HADDOCK is the alter ego of studio and live drummer JonoMagro. Formed officially in 2013, the gestation period for this music has actually been ten years. After trying to find a replacement for the monotony of a metronome, he found that juxtaposing real live drumming with the precision of electronic instrumentation and sounds created a fascinating musical dichotomy.
As a seasoned drummer, he had immense experience behind the kit but had to modify it to fit the demands of his new project. That was the genesis for this five track E.P. rEVOLVED. The five instrumentals are a perfect balance between synthetic electronica and real, expressive drumming.
You can certainly recognize elements of his various influences. Among them, he lists Daft Punk, The Prodigy and film composers like Tyler Bates and Hans Zimmer. It all combines to create a unique style and sound that has the excitement and dynamism of dance with the brooding intensity of soundtrack music.
Opening track Kilgore is an excellent example of this, starting with pulsing low-end synths combining with dark high-end melodies to set an intense tone. Then the punchy,raw sounding drums enter with the impact of a breakbeat by The Prodigy, but this beat is constantly shifting under the listener’s feet in a 14/8 time signature.
This later becomes standard 4/4 and 2/4 later in the track and the way he constantly shifts the accents and syncopates the beat is superbly inventive. The synth riffs holds the music together, aided by some Daft Punk style vocoder effects towards the end of this arresting first track.
Second track Break is lighter in mood and features a repeated vocal sample throughout, which works as a good hook. The drumming on this one alternates between a standard four-to-the-floor dance beat to the highly intricate, almost tribal sounding tom-tom patterns of the middle section. Musically, it employs two synth melodies, both short and very catchy. You could really imagine this being played in a club and going down a storm, especially as the danceable beat stays constant throughout.
Detroit Slim, the third track, is a big change in sound as it features an electronic Daft Punk style 2/4 disco beat that most would assume is a drum machine (presumably played by triggering samples through his modified drum kit). This makes it pure electronica in the house/disco genre, with some funky synth riffs and more vocoder effects thrown into the mix. It’s another track perfect for the dancefloor, but very enjoyable to simply listen to.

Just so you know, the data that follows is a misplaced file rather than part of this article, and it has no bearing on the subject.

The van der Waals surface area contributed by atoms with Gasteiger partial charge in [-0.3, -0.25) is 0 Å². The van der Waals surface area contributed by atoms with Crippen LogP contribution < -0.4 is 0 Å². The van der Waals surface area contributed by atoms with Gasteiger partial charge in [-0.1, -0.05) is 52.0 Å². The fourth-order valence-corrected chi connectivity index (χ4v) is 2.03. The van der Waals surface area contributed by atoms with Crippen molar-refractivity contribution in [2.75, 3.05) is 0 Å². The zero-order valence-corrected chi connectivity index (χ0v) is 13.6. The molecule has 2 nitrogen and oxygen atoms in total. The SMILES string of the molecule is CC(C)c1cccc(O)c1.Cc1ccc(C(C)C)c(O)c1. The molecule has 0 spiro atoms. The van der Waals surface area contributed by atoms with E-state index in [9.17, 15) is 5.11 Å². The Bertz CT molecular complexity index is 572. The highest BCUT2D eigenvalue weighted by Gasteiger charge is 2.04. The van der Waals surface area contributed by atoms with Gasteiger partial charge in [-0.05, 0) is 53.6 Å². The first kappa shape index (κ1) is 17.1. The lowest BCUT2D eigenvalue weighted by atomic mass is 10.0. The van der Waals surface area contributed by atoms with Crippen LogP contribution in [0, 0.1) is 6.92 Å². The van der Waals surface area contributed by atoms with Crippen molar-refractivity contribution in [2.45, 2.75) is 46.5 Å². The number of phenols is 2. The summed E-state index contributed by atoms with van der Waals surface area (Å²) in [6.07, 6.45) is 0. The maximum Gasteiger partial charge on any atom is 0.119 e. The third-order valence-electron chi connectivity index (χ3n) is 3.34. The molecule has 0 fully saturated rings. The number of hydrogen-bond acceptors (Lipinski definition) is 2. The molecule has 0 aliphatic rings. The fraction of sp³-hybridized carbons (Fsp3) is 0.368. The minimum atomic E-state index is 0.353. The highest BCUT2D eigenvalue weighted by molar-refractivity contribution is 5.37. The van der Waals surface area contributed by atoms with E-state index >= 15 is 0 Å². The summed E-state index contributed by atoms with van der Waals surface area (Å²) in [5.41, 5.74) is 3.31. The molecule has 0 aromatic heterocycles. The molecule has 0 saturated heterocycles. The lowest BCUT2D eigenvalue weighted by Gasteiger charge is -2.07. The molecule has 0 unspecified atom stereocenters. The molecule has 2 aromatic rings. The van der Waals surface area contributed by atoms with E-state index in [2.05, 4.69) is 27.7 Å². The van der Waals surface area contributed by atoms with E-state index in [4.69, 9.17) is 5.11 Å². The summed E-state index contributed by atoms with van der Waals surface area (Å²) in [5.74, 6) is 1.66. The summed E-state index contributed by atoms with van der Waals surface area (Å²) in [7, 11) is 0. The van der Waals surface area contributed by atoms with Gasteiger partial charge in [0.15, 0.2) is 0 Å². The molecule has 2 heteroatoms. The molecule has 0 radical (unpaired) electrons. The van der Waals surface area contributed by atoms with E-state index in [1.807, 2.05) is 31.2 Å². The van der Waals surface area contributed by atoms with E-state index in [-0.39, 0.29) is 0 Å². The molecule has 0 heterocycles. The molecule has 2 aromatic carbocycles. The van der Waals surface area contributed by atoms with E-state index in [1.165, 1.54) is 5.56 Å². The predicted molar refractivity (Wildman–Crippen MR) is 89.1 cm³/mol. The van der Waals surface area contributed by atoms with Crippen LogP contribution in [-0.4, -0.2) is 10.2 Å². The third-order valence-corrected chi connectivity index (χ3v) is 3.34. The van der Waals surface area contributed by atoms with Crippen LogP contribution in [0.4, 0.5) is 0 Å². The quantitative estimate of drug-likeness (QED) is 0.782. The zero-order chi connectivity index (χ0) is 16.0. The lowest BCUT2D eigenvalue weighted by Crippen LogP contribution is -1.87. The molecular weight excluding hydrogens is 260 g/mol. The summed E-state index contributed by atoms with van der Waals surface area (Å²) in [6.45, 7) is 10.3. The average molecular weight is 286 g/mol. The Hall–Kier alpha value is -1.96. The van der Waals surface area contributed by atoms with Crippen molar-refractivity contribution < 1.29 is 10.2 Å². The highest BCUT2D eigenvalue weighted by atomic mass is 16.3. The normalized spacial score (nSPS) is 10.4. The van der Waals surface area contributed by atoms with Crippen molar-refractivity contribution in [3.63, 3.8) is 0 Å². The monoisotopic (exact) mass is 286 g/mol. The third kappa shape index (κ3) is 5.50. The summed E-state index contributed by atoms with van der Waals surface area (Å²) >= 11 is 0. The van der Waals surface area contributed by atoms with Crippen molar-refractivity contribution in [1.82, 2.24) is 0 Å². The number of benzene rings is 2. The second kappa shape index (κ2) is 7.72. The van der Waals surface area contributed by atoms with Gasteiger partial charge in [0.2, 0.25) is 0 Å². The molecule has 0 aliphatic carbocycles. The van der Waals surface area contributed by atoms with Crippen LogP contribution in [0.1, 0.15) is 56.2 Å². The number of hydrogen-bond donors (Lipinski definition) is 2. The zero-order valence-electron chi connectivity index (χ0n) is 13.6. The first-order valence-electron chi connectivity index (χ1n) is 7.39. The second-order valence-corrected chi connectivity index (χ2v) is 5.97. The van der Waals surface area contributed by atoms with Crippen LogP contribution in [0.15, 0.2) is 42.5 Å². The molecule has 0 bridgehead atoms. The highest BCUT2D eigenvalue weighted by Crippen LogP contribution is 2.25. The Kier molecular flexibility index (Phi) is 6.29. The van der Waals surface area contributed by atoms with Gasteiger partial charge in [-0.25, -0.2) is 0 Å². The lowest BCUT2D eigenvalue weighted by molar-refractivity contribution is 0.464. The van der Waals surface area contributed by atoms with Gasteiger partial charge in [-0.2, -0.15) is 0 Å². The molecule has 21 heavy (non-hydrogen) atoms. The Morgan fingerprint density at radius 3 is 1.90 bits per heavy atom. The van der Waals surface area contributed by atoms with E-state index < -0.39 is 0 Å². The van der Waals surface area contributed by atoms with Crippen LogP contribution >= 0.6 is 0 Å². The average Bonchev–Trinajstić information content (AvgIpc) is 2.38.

Cave Thing again employs mostly electronic soundings drums but also incorporates the snare sound from the ‘real’ kit in parts. This track is my personal favourite on the E.P. as it seems the perfect encapsulation of the disparate musical elements involved. It features a superb hi-hat heavy dance beat (bringing to mind 90’s stadium house duo The KLF) which grabs you as soon as it enters. It has the brooding intensity of the first track with rising synth lines and insistent EDM-style snare fills that help maintain the tension.
The final track My Salvation continues in this style, though this time uses an almost hymnal synth melody over a deceptively fast house beat, and has a futuristic, soundtrack feel (think something like Blade Runner.) Its hectic BPM rate would make it a great track to finish a DJ set with and it makes a fitting finale to this E.P.
Intriguingly, right at the end, the original drum sound that we heard at on the first couple of tracks returns, bringing things full circle. Finally, the drums fade out leaving us in a sea of synth sounds…
Overall, this is a genuinely innovative and original piece of work that also manages to be accessible and commercial. It blended and balances elements of dance and rock, as well as human and synthetic very successfully, and every single track has a strong sonic identity which isn’t easy to achieve with instrumental music. With some very intriguing ideas for performing this live also, I think Haddock will become known as a pioneer in the electronica scene and look forward to hearing a whole album.
Verdict: 8.8 out of 10